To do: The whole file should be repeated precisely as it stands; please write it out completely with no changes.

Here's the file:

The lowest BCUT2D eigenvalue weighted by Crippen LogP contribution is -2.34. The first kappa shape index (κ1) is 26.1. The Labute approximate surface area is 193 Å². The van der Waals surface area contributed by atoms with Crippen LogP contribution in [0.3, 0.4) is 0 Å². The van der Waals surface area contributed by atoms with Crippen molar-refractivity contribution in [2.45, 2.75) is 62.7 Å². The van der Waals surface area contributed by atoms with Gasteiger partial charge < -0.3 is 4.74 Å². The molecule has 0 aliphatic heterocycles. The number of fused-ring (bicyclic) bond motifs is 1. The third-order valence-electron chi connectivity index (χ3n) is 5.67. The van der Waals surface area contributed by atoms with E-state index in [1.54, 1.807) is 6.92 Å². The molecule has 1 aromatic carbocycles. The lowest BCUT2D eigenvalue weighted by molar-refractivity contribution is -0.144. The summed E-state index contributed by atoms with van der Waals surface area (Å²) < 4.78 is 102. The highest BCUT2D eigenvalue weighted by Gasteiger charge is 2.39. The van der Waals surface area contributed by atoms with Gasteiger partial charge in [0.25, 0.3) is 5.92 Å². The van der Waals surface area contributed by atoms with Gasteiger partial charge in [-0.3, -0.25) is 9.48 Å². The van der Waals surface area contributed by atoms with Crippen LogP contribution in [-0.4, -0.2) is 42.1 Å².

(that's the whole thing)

The lowest BCUT2D eigenvalue weighted by Crippen LogP contribution is -2.34. The first kappa shape index (κ1) is 26.1. The Labute approximate surface area is 193 Å². The van der Waals surface area contributed by atoms with Crippen LogP contribution in [0.3, 0.4) is 0 Å². The van der Waals surface area contributed by atoms with Crippen molar-refractivity contribution in [2.45, 2.75) is 62.7 Å². The van der Waals surface area contributed by atoms with Gasteiger partial charge < -0.3 is 4.74 Å². The molecule has 0 aliphatic heterocycles. The number of fused-ring (bicyclic) bond motifs is 1. The third-order valence-electron chi connectivity index (χ3n) is 5.67. The van der Waals surface area contributed by atoms with E-state index in [1.54, 1.807) is 6.92 Å². The molecule has 1 aromatic carbocycles. The lowest BCUT2D eigenvalue weighted by molar-refractivity contribution is -0.144. The summed E-state index contributed by atoms with van der Waals surface area (Å²) < 4.78 is 102. The highest BCUT2D eigenvalue weighted by Gasteiger charge is 2.39. The van der Waals surface area contributed by atoms with Gasteiger partial charge in [0.25, 0.3) is 5.92 Å². The van der Waals surface area contributed by atoms with Gasteiger partial charge in [-0.3, -0.25) is 9.48 Å². The van der Waals surface area contributed by atoms with Crippen LogP contribution in [-0.4, -0.2) is 42.1 Å².